Of all the various genres you have tried, which seemed to come most naturally? Which was most challenging?

Once I start writing I don't feel as if I'm struggling with any of them. I think poetry is the most challenging because I don't know any formal poetry styles. I just write according to the power that comes through me.

Do you think fiction is harder than non-fiction?

Not really. In non-fiction you really have to know what you're talking about or you come off as an idiot. So when I write non-fiction I do lots of research and work to get all my ducks in a row before I publish. Fiction, on the other hand, shows me a way to have more fun with writing. I realized half-way into the manuscript of Kate's Way and half-way into The Basket Weaver that I could design any ending I wanted. In non-fiction that is not a luxury. Readers of non-fiction are counting on facts. Kate's Way and The Basket Weaver started out serious in that they started out with something I wanted to address or heal in my life. Then it came time to create an ending and I realized the ending was only going to come about if I molded it the way I wanted. So it was like finger painting and pushing color into new spaces.

Why did you write Echoes from the Womb? What do you hope readers will take away from it?

I began Echoes because I was trying to come to grips with my own mother and because my story was replayed dozens of times in my sessions with daughters who brought in their mothers and mothers who brought in their daughters for counseling. I wanted women to not only read the book but to process how they could overcome the pain in their relationship with their mothers so I added journal exercises at the end. I received note cards from women all over the country explaining how this book helped them. It was heartbreaking and heartwarming at the same time.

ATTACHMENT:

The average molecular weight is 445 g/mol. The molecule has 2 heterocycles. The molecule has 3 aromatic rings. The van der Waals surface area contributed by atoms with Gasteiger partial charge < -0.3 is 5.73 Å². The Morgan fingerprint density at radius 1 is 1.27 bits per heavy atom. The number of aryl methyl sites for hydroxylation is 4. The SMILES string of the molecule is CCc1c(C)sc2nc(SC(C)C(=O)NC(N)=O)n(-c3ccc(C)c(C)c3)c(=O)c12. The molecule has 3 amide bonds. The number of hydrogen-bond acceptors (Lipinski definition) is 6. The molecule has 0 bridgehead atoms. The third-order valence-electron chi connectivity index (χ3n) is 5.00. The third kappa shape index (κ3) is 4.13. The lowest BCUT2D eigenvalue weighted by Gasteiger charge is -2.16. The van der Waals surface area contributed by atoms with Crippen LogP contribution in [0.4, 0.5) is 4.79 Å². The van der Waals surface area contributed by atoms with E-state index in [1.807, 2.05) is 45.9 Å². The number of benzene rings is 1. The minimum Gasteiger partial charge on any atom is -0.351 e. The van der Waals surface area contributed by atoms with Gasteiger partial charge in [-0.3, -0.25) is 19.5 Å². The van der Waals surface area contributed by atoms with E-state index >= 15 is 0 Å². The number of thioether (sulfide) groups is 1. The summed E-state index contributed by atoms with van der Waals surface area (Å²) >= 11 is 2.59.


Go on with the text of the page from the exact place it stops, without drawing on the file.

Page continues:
You just received your most recent book, Cracked Open: A Book of Poems. What can you tell us about it?

I lived in NM for six years with the plan to heal from environmental illness. While I was busy doing that I met several people who brought more trauma to my life. There I was living on five acres of paradise with the most hellish experiences that involved people I thought I could trust and a serious health issue most people don't heal from. I went to NM because of the need for great physical healing but met with many relationship issues that needed healing as well. That's where I sat on the land and wrote many of my books. I knew if I didn't write out what I needed to heal in one genre or another, I would not get well.

When I moved to Austin I wanted to write about some of the traumatic events that occurred in NM but I didn't have the energy. So one day I wrote down a list of words to keep me reminded of what I wanted to write about when I got my second breath. Instead I wound up playing with the words and phrases. They turned into poems, although I do not consider myself a poet. On-line publications printed a few of them and slowly but surely Cracked Open emerged.

Which book did you most enjoy writing?

That's difficult. Each book had a different point of view and in a way I enjoyed writing each of them because with each came healing. I think [my novel] The Basket Weaver might have been more fun. Most of the book is true—and I wrote it to overcome my toxic relationship with my sister so I could free trapped energy for my own healing. Halfway through it I realized I could play with the story and thus wrote "the rest of the story."

Do you use an editor or agent?